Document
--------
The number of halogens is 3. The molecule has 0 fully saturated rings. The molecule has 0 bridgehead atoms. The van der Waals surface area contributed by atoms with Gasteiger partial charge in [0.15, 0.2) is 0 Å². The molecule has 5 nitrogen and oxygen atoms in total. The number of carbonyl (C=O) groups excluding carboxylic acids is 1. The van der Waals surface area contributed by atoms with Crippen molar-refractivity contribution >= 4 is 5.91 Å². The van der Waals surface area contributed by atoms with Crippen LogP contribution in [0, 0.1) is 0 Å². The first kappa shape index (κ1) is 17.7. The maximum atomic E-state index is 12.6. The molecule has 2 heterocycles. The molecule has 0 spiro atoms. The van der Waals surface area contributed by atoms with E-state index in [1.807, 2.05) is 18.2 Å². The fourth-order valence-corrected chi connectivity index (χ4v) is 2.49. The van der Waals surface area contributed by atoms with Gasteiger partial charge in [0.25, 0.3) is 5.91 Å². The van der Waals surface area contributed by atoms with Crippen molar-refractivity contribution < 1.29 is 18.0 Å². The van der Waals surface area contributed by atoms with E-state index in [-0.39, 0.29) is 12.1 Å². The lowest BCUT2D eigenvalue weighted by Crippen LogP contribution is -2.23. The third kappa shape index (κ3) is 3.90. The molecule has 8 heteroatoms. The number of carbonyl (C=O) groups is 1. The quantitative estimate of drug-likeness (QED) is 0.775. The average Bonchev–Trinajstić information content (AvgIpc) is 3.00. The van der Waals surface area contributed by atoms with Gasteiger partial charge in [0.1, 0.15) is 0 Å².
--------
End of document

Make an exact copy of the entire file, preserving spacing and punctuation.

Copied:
The number of halogens is 3. The molecule has 0 fully saturated rings. The molecule has 0 bridgehead atoms. The van der Waals surface area contributed by atoms with Gasteiger partial charge in [0.15, 0.2) is 0 Å². The molecule has 5 nitrogen and oxygen atoms in total. The number of carbonyl (C=O) groups excluding carboxylic acids is 1. The van der Waals surface area contributed by atoms with Crippen molar-refractivity contribution >= 4 is 5.91 Å². The van der Waals surface area contributed by atoms with Crippen LogP contribution in [0, 0.1) is 0 Å². The first kappa shape index (κ1) is 17.7. The maximum atomic E-state index is 12.6. The molecule has 2 heterocycles. The molecule has 0 spiro atoms. The van der Waals surface area contributed by atoms with E-state index in [1.807, 2.05) is 18.2 Å². The fourth-order valence-corrected chi connectivity index (χ4v) is 2.49. The van der Waals surface area contributed by atoms with Gasteiger partial charge in [0.25, 0.3) is 5.91 Å². The van der Waals surface area contributed by atoms with Crippen molar-refractivity contribution < 1.29 is 18.0 Å². The van der Waals surface area contributed by atoms with E-state index in [-0.39, 0.29) is 12.1 Å². The lowest BCUT2D eigenvalue weighted by Crippen LogP contribution is -2.23. The third kappa shape index (κ3) is 3.90. The molecule has 8 heteroatoms. The number of carbonyl (C=O) groups is 1. The quantitative estimate of drug-likeness (QED) is 0.775. The average Bonchev–Trinajstić information content (AvgIpc) is 3.00. The van der Waals surface area contributed by atoms with Gasteiger partial charge in [0.1, 0.15) is 0 Å².